You may wonder how can I help a patient? What is considered effectively help? What should I offer/not offer to do? Here is a list of examples that may help


Tips to Help

If patient wants to stay involved in everyday activities, be there to help.


If they want to do errands, exercise, go to events, be there for them and support them. Help them get to places they need to go.

Suggest specific ways to help, not just vague request.


Suggest to run errands, go grocery shopping, help with household chores, such as vacuuming or dusting, help with cleaning, washing dishes, or laundry, water plants, help with bills, cook and freeze meals, help with children or pets, mow the lawn or weed the garden, help with transportation, bring flowers, magazines, books, videos, or DVDs.



Treat the patient the same way you did before they had cancer, do not treat them differently.


They want to be treated normally, a sense of norm in their life is definitely needed during these rough times. Do not be so guarded about that you may say the wrong thing, that you don’t say anything at all, distancing your relationship with the patient. You may say or do something that may disturb someone with cancer, but know your only intention was to do good. You can always apologize afterwards, and say all you want to do is help.

(book page 22)

Make time for a weekly check-in phone call. Let your friend know when you will be calling, and let your friend know that it is okay to not answer the phone.


Never losing contact helps the patient to look forward to something. Make sure the timing is convenient for the patient and that is the priority.

Do what you do best.


Do what comes from the heart and follow through. Lending a hand is easier when you play your strengths. If you love to cook, drop off a homemade dish; if you're an artist, make something to hang on the hospital room wall; and if you're an organizer, offer to gather research or to take notes during medical appointments.


Take care of yourself.


You hear it a lot: Caregivers must take good care of themselves, too. No matter how upset or stressed out you are about your friend's illness, it is critical to be selfish about your own health. Nutrition is important, especially because bad "comfort foods" beckon in times of stress. Regular exercise, even walking, is crucial for the body as well as the mind: Some of the best thinking happens when your body is in motion. Perhaps most important of all is getting enough sleep. Love does, in fact, have boundaries. You must take care of yourself to be the best ally to your friend.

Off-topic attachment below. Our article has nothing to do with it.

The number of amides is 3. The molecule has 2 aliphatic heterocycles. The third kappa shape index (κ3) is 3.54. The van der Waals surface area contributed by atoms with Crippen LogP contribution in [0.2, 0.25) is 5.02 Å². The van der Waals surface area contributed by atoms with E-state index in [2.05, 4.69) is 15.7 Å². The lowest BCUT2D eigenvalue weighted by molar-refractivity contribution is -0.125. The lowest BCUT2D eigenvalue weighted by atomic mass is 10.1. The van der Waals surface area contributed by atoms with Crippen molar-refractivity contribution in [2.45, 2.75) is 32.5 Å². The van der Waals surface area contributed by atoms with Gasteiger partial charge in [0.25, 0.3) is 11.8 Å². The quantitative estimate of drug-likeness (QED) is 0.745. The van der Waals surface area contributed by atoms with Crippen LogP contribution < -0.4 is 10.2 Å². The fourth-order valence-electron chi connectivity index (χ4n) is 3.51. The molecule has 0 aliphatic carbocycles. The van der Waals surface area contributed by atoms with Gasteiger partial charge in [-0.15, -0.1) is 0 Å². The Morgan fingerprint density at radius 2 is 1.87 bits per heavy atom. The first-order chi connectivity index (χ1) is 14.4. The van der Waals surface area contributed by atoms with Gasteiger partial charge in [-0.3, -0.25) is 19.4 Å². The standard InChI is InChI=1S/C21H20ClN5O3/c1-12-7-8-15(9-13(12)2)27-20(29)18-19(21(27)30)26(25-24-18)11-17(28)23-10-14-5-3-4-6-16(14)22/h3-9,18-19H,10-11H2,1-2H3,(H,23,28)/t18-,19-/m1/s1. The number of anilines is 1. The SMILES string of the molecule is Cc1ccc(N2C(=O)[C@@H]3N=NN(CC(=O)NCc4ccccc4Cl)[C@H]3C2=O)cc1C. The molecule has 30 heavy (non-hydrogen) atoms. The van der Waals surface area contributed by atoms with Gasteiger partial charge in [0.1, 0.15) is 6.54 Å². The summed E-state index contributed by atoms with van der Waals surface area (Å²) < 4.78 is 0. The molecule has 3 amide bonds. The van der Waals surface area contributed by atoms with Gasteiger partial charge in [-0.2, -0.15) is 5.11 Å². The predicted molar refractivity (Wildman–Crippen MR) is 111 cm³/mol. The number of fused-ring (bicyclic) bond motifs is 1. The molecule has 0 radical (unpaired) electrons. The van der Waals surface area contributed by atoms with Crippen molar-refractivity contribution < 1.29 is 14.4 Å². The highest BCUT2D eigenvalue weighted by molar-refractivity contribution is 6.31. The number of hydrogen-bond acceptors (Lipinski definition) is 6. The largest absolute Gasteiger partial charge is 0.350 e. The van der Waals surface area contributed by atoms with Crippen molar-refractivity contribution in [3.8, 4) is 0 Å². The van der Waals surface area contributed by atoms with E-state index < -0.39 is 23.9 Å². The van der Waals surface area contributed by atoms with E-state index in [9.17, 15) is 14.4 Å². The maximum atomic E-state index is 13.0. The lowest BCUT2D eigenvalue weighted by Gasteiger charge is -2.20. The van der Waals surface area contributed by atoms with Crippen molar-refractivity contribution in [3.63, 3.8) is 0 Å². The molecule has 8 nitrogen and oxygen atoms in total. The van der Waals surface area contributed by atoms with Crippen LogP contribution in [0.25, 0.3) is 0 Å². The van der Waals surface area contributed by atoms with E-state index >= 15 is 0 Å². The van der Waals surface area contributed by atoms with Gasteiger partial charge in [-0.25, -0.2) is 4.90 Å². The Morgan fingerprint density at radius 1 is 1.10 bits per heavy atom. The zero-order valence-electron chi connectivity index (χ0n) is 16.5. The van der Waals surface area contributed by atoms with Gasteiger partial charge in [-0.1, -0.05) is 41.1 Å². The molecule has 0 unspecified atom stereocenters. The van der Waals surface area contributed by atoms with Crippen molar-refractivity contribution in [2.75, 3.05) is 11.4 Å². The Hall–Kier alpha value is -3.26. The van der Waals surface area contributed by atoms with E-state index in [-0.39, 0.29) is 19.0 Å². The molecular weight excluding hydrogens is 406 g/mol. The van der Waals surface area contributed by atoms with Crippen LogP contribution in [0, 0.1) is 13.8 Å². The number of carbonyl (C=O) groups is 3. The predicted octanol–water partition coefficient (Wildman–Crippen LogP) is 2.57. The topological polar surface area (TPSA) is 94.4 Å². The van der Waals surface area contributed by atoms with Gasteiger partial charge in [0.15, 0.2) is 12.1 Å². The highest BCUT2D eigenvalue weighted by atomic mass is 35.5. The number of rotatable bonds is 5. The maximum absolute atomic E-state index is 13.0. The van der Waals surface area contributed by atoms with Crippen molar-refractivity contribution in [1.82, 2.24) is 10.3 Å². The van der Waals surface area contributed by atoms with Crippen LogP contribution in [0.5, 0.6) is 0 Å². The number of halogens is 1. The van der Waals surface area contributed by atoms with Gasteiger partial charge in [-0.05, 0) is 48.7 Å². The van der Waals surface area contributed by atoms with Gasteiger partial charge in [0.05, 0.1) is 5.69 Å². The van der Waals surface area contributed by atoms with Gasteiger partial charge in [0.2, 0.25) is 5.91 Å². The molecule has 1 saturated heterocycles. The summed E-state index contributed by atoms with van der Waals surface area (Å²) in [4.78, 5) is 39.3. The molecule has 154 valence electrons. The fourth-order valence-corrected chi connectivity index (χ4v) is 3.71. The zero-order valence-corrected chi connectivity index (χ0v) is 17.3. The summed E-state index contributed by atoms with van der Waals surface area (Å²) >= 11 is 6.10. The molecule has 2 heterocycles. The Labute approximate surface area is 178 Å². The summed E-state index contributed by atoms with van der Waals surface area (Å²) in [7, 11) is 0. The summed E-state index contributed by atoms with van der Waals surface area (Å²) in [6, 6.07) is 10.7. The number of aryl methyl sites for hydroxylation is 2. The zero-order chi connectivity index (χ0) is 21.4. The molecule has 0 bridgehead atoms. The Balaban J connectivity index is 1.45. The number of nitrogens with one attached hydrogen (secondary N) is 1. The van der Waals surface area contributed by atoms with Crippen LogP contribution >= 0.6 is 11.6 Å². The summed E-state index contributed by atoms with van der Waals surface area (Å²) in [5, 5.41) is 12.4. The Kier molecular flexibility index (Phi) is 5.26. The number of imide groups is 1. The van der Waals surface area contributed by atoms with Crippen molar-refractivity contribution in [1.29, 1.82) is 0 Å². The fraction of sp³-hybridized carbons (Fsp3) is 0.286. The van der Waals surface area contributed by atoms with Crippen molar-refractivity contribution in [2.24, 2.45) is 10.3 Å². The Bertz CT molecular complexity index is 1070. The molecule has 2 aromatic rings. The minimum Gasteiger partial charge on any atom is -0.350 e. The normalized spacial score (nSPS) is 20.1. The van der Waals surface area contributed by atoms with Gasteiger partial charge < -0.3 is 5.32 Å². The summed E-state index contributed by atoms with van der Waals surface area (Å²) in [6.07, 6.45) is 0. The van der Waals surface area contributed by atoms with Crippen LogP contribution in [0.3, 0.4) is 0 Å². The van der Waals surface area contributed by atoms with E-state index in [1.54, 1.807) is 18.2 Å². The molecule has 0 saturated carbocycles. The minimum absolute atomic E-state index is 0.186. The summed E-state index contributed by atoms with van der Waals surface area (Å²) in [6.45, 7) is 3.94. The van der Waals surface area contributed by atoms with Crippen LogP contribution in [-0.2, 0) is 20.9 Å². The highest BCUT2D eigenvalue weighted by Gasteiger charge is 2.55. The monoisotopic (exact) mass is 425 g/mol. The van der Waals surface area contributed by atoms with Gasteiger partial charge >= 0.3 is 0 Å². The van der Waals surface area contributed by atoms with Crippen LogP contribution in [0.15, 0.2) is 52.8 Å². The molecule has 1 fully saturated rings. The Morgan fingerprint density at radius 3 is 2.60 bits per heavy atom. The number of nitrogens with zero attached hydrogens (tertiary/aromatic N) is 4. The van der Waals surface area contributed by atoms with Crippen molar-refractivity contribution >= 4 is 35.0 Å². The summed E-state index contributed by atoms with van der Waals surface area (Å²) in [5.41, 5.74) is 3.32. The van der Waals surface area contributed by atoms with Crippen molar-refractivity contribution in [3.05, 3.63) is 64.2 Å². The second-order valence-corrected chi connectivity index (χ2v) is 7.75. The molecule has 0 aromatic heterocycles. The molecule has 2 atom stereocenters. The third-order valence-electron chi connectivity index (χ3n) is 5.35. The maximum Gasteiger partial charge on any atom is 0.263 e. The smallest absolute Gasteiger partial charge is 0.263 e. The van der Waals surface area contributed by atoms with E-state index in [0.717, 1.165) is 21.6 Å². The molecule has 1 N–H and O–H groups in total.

Get Pictures Taken.


Now might not seem like the best time for a glamour shoot, but before your friend loses her hair, gains or loses weight depending on the drug side-effects, and feels really run down, arrange for a private session with a photographer. Get the family session, but also make sure he takes portraits of her alone. They can be inspirational and empowering for people about to embark on a journey like this.



Does the person want my help? What sort of help have they requested? What do I have time for? Is the help I am offering appropriate to my relationship with the person? Who else is available to help? How will the rest of the family react to my involvement? Are there any language, cultural, gender or religious differences that might aid or interfere with my help?


These are all vital questions you may need to ask yourself before helping.

Helping with finances. (6)

Finances become burdensome for most people who are dealing with cancer - even with great health insurance, there is still lost work time and other expenses. Tactfully offering a gift basket, a pair of tickets to a show or ballet, gift certificates for video rentals, or even stepping in secretly to pay utility or other regular bills can be a fantastic way to help. Of course, you'll need to gauge your friend and come up with the most tactful and non-insulting way to help.


Guard their privacy.


Being treated for cancer means that any sense of physical privacy they had has evaporated as they parade around in backless hospital gowns, poked and prodded from all sides. Help them to regain some small shred of privacy and control by not talking about how they are doing with others—even family members—without their permission. Ask them what information they would like you to share and with whom. If they are too ill or too young or too confused to tell you, let your past experience with them and your good judgment guide your discretion.



Be humorous, and know when it is appropriate to be or not to be.

(book 63)

Aside from the obvious reason behind this, there is a study that shows your white blood cell count increases with laughter.

(book 69)

Be aware of the patient’s religious beliefs.

(book 88)

You may unknowingly offend them if you do not know this. Especially when it comes to foods and prayer.

Send cards.


The simplest of things can light up their day. Doesn’t have to be only get well cards but can be humorous cards as well.





References (1) (2) (3) (4) (6) (7) (8)

Help Me Live (book) (9)